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Page 123 - ... turkey-hen, that sits on a great heap of eggs of her own and other people's, and hatches them with infinite patience ; but to whom it sometimes happens to have a chalk egg put under her instead of a real one ; a trick at which she takes no offence. " That is either Goethe or the devil," cried I to Wieland, who sat opposite to me at the table.
Page 190 - Some time after, at a review, he jocosely asked a soldier, who had got a deep cut in his cheek, "Friend, at what alehouse did you get that scratch?
Page 189 - Well," said the astonished monarch, " this is the first time I was ever called a mad-man by one of my guards : what do you mean by it , sir ?" — The poor fellow, seeing the king enraged, told him, in French, that he did not understand a word of German. — " Oh ! is it so ?" said Frederick ; " well, learn it as soon as possible and I have no doubt but you will make a very good soldier.
Page 125 - And they, having heard the king, went their way; and lo, the star, which they saw in the east, went before them, till it came and stood over where the young child was. And when they saw the star, they rejoiced with exceeding great joy.
Page 185 - Prussia, at a time when* that fruit was extremely scarce, he sent them, by one of his pages, to the queen. The page, tempted by the beauty of the cherries, could not resist tasting', and finding them delicious, devoured the whole, without reflecting on the consequences. A few days afterwards, Frederick asked the queen how she had liked* the cherries ? — Cherries...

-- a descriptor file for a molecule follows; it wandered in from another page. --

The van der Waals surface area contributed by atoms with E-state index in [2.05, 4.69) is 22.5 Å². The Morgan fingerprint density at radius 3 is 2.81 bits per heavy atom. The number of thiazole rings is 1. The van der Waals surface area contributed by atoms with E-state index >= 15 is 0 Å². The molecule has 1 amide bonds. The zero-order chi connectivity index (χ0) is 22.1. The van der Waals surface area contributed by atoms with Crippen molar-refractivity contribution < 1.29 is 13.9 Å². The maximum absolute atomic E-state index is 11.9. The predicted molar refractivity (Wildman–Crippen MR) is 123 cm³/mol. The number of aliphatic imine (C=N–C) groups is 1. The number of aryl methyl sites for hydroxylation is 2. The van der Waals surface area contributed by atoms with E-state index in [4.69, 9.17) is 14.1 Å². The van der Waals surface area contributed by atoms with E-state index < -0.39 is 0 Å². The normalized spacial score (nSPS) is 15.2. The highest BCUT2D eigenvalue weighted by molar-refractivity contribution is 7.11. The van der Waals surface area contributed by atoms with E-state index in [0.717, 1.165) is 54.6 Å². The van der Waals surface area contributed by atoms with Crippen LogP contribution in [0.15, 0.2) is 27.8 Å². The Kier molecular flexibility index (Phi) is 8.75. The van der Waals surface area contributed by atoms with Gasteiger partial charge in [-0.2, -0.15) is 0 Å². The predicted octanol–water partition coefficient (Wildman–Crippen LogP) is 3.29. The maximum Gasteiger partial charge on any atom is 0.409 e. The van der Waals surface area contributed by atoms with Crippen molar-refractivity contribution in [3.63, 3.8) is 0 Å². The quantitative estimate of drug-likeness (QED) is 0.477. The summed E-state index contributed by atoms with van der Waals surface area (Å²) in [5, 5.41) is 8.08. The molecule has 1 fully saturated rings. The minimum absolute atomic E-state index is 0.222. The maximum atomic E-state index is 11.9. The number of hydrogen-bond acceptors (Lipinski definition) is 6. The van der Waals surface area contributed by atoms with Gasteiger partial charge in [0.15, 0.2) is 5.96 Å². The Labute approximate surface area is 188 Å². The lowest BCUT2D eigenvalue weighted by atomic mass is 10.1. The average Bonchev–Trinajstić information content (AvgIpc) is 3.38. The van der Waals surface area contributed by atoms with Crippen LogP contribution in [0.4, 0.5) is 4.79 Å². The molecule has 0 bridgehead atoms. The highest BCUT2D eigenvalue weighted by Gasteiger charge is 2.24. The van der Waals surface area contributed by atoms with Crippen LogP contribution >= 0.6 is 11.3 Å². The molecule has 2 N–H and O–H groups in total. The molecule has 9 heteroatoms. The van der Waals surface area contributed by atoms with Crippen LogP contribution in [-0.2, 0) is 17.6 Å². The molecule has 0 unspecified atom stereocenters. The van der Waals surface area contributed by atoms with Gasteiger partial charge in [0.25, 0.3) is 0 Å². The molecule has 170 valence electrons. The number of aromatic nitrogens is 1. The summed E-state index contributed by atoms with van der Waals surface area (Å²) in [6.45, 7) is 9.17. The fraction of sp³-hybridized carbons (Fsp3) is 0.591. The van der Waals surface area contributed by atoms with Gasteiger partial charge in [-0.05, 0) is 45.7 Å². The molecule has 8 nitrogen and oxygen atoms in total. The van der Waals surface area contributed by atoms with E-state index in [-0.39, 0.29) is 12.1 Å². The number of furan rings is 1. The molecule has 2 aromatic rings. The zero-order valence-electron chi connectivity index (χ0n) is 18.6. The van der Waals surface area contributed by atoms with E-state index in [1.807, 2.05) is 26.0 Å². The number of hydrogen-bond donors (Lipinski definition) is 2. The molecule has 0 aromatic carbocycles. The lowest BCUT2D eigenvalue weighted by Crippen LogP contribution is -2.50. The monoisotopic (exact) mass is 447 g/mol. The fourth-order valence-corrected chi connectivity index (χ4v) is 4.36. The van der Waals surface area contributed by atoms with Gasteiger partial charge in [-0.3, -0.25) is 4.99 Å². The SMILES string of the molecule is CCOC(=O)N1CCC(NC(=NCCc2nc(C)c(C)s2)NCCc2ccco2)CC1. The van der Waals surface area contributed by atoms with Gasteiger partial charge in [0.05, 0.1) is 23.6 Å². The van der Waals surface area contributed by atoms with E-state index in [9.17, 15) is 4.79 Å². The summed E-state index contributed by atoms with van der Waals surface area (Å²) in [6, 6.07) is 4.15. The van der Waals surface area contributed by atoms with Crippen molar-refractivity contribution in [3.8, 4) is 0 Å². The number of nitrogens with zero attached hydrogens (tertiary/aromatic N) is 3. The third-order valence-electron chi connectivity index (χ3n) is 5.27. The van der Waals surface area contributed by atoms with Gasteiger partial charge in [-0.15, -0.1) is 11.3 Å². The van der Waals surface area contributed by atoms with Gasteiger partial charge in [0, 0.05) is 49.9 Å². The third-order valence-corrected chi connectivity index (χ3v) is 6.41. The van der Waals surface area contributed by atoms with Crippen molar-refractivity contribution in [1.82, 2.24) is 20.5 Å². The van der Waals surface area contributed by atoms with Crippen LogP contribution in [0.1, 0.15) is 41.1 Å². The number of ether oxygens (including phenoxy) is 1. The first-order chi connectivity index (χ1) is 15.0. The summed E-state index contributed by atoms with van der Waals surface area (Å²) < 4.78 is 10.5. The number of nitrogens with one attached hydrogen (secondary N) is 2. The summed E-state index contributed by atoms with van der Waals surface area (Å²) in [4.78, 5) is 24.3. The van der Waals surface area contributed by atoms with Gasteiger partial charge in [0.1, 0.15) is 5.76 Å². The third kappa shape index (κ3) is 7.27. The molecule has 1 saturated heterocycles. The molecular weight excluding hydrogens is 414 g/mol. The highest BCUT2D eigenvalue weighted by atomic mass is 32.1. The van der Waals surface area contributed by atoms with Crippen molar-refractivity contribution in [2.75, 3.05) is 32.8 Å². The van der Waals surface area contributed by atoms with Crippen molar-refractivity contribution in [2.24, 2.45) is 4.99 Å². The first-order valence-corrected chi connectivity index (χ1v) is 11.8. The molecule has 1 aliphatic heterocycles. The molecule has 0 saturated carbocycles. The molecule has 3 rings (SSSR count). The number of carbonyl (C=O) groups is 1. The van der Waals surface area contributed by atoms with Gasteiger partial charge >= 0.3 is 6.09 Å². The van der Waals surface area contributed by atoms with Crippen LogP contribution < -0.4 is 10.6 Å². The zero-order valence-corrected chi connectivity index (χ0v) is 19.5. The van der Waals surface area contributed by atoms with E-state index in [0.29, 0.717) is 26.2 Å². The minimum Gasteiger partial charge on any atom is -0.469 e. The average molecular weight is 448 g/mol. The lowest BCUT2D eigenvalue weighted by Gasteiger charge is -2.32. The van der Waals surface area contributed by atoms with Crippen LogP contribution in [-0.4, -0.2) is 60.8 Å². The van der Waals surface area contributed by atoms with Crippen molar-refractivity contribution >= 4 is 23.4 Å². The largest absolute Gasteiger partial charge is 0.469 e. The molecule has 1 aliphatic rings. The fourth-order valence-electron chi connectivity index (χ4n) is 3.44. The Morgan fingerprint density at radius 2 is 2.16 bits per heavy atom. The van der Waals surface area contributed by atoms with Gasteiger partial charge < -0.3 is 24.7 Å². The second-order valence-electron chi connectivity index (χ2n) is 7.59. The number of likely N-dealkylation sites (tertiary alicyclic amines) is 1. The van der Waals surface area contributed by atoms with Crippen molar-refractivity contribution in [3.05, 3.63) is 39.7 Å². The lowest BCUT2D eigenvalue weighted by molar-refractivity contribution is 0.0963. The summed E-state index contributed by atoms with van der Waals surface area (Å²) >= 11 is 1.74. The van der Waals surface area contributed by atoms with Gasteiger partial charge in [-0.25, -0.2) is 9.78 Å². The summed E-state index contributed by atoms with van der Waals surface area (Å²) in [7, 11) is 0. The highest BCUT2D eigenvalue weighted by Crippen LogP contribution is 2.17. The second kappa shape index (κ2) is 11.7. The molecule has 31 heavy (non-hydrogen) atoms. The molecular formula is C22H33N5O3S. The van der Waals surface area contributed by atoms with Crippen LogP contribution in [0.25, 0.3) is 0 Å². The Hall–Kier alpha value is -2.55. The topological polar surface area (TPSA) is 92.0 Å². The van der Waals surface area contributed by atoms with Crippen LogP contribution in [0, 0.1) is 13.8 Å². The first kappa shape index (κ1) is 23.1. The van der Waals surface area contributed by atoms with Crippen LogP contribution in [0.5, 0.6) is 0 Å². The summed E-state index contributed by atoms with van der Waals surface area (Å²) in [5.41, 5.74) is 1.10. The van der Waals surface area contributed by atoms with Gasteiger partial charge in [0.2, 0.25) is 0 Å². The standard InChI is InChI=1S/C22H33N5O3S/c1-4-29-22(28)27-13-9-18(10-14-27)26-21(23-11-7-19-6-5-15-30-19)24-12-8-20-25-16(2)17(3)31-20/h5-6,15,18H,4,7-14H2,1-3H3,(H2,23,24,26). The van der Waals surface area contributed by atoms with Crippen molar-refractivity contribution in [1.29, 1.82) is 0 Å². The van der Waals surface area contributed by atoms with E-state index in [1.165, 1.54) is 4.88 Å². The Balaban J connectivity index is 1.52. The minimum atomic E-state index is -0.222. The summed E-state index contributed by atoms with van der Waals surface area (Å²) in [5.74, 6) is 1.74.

Page 186 - The page, however, fearing all was not right (a guilty conscience needs no accuser ), determined to send the note by another hand , and just as he was going out at the palace door , he met a Jew banker who was well known at court, and asked him to carry the note.
Page 19 - I perceived the lion had, by the eagerness with which he sprung at me, jumped forward as I fell, into the crocodile's mouth! which, as before observed, was wide open; the head of the one stuck in the throat of the other! and they were struggling to extricate themselves; I fortunately recollected my...
Page 187 - Jew, thinking it15 was to do honor to him, as a messenger from court, begged the officer not to give himself any unnecessary trouble. " I do not," replied he; "those ceremonies are quite necessary, as you will find.
Page 186 - Jew banker who was well known at" court, and asked him to carry the note. The Jew, glad of an opportunity of obliging any one at the palace, immediately set off. On his arrival at the guardhouse, the officer read the note, and telling the messenger to wait, he called out the guard*.